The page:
The General Hospital lab procedure for the culture of urine was inoculation of 0.001 ml of urine on chromogenic agar (Chrom-Uni-Select 4 medium; Bio-Rad, California, US) using a standard inoculation loop and incubated at 37°C for 18-24 hours. The Uni-Select 4 medium is a non-selective chromogenic agar medium for the isolation, differentiation, and enumeration of urinary tract pathogens. The Uni-Select 4 medium allows for the differentiation and immediate identification of Escherichia (E.) coli, Enterococcus spp., P. mirabilis, and the presumptive identification of some other urinary bacterial pathogens, in particular, the KESC group of Enterobacteria (Klebsiella (K.), Enterobacter, Serratia, and Citrobacter), and the PMP group (Proteus (P.)-Morgonella, Providencia). All the bacterial colonies were Gram stained. All Gram-negative isolates were inoculated into API-20E (Analytical Profile Index, BioMetrieux Inc. Durham, NC, US) test strips and incubated at 37°C for 24 hours for confirmation of E. coli, Acinetobacter spp., K. pneumoniae, and P. mirabilis. For Gram-positive cultures, a catalase test was performed. Catalase-positive samples were subjected to a coagulase test and a novobiocin disc to identify Staphylococcus (S.) aureus. API STAPH (Bio-Merieux Inc.) was done for the confirmation of Staphylococcus spp. while Streptococcus spp. was confirmed using API 20 strep. (Biomerieux Inc, NC). 

Antimicrobial resistance test

The antibiotic sensitivity, intermediate, or resistance test was performed using the Kirby-Bauer disk diffusion method described by Clinical Laboratory Standards Institute (CLSI, 2015) guidelines on chromogenic agar [12]. The antimicrobial disc used was the BD BBL Sensi-Disc (BD, NJ, US), which included ampicillin 10 mg, augmentin (amoxicillin/clavulanic acid ) 20 mg, Bactrim (trimethoprim/ sulfamethoxazole) 1.25 mg, cefuroxime 30 mg, gentamicin 120 mg, norfloxacin 10 mg, ceftazidime 30 mg, ciprofloxacin 5 mg, and imipenem 10 mg. The inhibition zones were interpreted based on CLSI guidelines. A chi-square analysis was performed to evaluate the level of change in microbe-specific antibiotic resistance over the three-year period.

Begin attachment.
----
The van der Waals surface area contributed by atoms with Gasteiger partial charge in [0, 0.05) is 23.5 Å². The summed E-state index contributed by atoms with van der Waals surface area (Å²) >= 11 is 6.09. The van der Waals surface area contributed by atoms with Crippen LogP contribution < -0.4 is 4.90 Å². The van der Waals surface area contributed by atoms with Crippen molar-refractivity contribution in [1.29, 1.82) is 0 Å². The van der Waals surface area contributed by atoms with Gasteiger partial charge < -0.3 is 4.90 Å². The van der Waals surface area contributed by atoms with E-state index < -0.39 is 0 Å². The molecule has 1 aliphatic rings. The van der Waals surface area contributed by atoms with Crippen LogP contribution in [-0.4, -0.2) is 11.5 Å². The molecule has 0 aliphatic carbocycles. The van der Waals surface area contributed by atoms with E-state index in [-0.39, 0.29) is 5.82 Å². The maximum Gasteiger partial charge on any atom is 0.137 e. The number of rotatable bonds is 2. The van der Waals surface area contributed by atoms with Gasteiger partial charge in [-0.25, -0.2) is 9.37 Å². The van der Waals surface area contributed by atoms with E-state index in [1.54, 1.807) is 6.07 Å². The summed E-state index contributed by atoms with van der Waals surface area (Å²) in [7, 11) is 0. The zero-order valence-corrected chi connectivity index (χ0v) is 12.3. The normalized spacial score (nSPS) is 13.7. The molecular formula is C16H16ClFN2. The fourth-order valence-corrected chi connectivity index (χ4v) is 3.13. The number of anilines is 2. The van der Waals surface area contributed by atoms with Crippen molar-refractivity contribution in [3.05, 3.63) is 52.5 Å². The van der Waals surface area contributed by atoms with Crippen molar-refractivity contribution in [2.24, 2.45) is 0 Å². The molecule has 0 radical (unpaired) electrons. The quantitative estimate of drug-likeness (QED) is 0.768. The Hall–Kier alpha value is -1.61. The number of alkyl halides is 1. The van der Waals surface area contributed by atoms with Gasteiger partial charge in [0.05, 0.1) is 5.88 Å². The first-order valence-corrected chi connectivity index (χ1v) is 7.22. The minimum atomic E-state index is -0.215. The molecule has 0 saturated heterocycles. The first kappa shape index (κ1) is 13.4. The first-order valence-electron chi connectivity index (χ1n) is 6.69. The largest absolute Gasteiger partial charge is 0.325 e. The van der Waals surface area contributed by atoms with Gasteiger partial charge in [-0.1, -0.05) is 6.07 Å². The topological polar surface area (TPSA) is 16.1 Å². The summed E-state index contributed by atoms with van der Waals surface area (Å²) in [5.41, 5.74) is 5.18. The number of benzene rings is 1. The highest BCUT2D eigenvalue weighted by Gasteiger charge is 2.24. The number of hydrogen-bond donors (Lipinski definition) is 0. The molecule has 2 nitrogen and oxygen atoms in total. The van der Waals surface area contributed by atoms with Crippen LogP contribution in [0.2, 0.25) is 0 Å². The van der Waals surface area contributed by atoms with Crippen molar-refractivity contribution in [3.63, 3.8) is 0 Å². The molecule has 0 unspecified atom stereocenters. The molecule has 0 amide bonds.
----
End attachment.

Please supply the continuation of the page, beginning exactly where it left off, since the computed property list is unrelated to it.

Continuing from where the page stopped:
Bacteria were isolated from 1289 (33.3%) urine cultures out of 3867 UTI-suspected urine samples. The isolated bacteria were Gram-positive (34.6%) (S. aureus and Group D Enterococcus) and Gram-negative (65.4%) (Acinetobacter spp., E. coli, K. pneumoniae, and P. mirabilis). Frequently isolated bacteria were E. coli (51.5%), followed by group D Enterococci (43.2%) and K. pneumoniae (20.0%). The result of bacterial isolation is presented in Table 1.

  2015 2016 2017 Total Percent
Gram-positive (34.6 %)          
Staphylococcus aureus 18 16 11 45 5.0
Group D Enterococci 126 190 85 401 43.2
Gram-negative (65.4 %)          
Escherichia coli 145 236 97 479 51.5
Acinetobacter spp. 38 24 20 82 9.0
Klebsiella pneumonia 56 101 29 186 20.0
Proteus mirabilis 29 52 15 96 10.0

The result of the resistance pattern of bacterial isolates tested against nine antimicrobial drugs is presented in Figures 1-2. E. coli showed high resistance to six antimicrobial drugs in the following descending order: ampicillin, Bactrim, norfloxacin, gentamicin, augmentin, and cefuroxime. Enterobacter group D was resistant to cefuroxime (90.0%) and susceptible to the remaining antimicrobial drugs. K. pneumonia was resistant to eight drugs in the following descending order: ampicillin 80%, Bactrim 30%, cefuroxime 27%, and gentamicin, norfloxacin, augmentin, ciprofloxacin, and ceftazidime, ranging between 12% and 23%. S. aureus, a Gram-positive bacteria, was resistant to ampicillin (43%).

A chi-square analysis was employed to compare the bacterial isolates and antimicrobial resistance. The analysis showed no significant statistical difference in the resistance pattern among bacterial isolates (P>0.05).


Urine samples from 33.0% of UTI-suspected patients were positive for bacterial pathogens. Our finding coincides with Martin et al. (2019) who reported 32% positive urine samples from patients attending hospitals in Bushenie, Uganda, and Barton et al. (2008) who reported 38% positive urine samples from UTI in neonates from the University Hospital of the West Indies, Jamaica [13-14]. Higher numbers of bacterial pathogens in UTI samples were reported by Nerurkar et al. (2012) from western Mumbai, India (60%), Tia et al. (2016; 48%) from the Institute of Medical Science, Varanasi, India, and Stanley et al. (2014; 55%) from hospitals in Afikpo, Nigeria [15-17]. Lower numbers of bacterial isolates were found in UTI-suspected patients reported by Beyene et al. (2011; 9.2%) from Jimma University Specialized Hospital, Southwest Ethiopia, and Mahmoud et al. (2016; 13.9%) from Messalata Central Hospital, Libya and Mulugeta [8,18].